Does your electric bill make you do a double take?
It's hard to imagine a life without electricity. From the minute you wake up until the minute you go to bed, you find yourself using or interacting with some type of electrical device. These devices have made our lives easier, and have even allowed for life-saving technology, but the electricity running through them comes at a price, literally.
If you kept every light turned on in your house and ran every electrical device that you own twenty-four hours a day, you’d spend an awful lot of money.
We save money by powering off devices that are not in use, and by only using lights in the rooms that are occupied. BUT there are pretty basic methods for cutting back on the use of electricity.
Here are some clever ways to lower your electric bill.
For a large portion of the day, our world is provided with a tremendous amount of light, free of charge. During daylight hours you can make use of that light by opening the blinds, or installing skylights. Why pay for light if you don’t have to?
If you harness as much sunlight as possible during the daytime, you can wait until dusk to turn on your house lights. When you do turn on those lights, try to turn off the lights in rooms you are not using.
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It's true that LED bulbs cost a bit more, but in the long run, they will save you money on your electric bill. LEDs use up to 80% less electricity and can last up to 25 times longer in some cases. You don’t have to go around to every light in your house and swap out the incandescent bulbs with LEDs. As your bulbs burn out, try replacing them with LEDs.
Over time you will have most lights in your house using LEDs, and that will be reflected in your electric bill.
Devices that are not in use still draw a small amount of power as long as they are plugged in. Certain devices such as the refrigerator must stay plugged in, but the toaster oven, for instance, can be unplugged when not in use.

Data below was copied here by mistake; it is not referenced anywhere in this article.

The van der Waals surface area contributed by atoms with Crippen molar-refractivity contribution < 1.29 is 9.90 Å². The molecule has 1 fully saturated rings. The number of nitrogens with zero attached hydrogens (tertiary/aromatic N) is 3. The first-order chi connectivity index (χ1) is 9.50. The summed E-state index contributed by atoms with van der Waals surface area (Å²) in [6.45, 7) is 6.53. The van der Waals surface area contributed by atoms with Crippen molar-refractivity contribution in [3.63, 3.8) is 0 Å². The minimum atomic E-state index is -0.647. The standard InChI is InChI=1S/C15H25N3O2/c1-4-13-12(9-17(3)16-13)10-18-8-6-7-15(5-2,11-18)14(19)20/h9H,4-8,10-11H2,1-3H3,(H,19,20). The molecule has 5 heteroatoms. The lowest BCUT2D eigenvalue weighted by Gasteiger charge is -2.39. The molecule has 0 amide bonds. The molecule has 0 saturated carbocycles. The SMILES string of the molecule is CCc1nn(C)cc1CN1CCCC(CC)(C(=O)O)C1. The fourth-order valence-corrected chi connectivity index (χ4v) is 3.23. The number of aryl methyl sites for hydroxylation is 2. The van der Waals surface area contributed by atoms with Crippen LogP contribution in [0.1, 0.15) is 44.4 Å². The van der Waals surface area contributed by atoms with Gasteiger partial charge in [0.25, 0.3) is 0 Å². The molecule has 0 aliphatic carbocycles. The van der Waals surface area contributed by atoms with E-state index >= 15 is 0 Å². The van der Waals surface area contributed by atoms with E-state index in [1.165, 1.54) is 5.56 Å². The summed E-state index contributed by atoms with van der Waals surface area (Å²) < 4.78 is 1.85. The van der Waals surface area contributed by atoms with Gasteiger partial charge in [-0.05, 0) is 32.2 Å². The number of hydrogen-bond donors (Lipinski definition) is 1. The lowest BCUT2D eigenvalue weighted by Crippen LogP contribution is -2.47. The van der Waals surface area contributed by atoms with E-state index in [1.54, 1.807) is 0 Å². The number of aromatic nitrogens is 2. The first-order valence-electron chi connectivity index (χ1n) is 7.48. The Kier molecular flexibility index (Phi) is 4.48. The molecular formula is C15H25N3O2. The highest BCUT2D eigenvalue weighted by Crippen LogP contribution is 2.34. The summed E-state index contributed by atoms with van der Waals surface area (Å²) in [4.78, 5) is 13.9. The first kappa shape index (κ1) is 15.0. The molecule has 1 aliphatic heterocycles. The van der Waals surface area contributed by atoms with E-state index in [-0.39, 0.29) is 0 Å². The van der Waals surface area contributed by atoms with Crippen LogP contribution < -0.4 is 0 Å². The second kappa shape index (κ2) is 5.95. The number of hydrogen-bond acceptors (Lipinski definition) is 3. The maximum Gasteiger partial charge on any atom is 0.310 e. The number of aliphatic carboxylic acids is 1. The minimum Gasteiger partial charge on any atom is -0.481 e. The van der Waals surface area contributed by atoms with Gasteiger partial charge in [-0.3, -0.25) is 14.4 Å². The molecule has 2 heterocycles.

Walk around your house and take a look, you might be surprised how many devices stay plugged into the grid yet are not being used. If you unplug each one, you will save on your bill in the long run.
Laptop computers have many advantages over desktops: they’re smaller, lighter, transportable, and they also use far less electricity. By trading in your desktop computer for a laptop, you will not only save money on power but you will have a computer to take with you on vacations and business trips.
Try adjusting your thermostat by just a few degrees. If you think that you must keep it set for 68 in the summer, you will find that it’s not that difficult to live with 70 or 71 degrees. This small change can bring your power bill down by as much as 5%, to save more money you can bump up the thermostat another couple of degrees.
Saving money on power is about figuring out how you can make small changes to the way you live. You may find that what you thought was comfortable was actually excessive and that you can cut some comforts out to save a few bucks.
In most cases, it's completely unnecessary to wash your clothes in hot water. Switch your laundry machine to use cold water, save the hot water for showering and cooking. At the same time, you can try to do less laundry and only run full loads when you use the machine.
The combination of using cold water and only running full loads will make your laundry operation more efficient. This efficiency will show up in the form of a cheaper electric bill.
Any one of the little tricks by themselves are not going to have a great impact on your power bill. But by using several of these tricks together, over time you will notice a lower electric bill. Nobody minds spending less money on their home’s utility bills.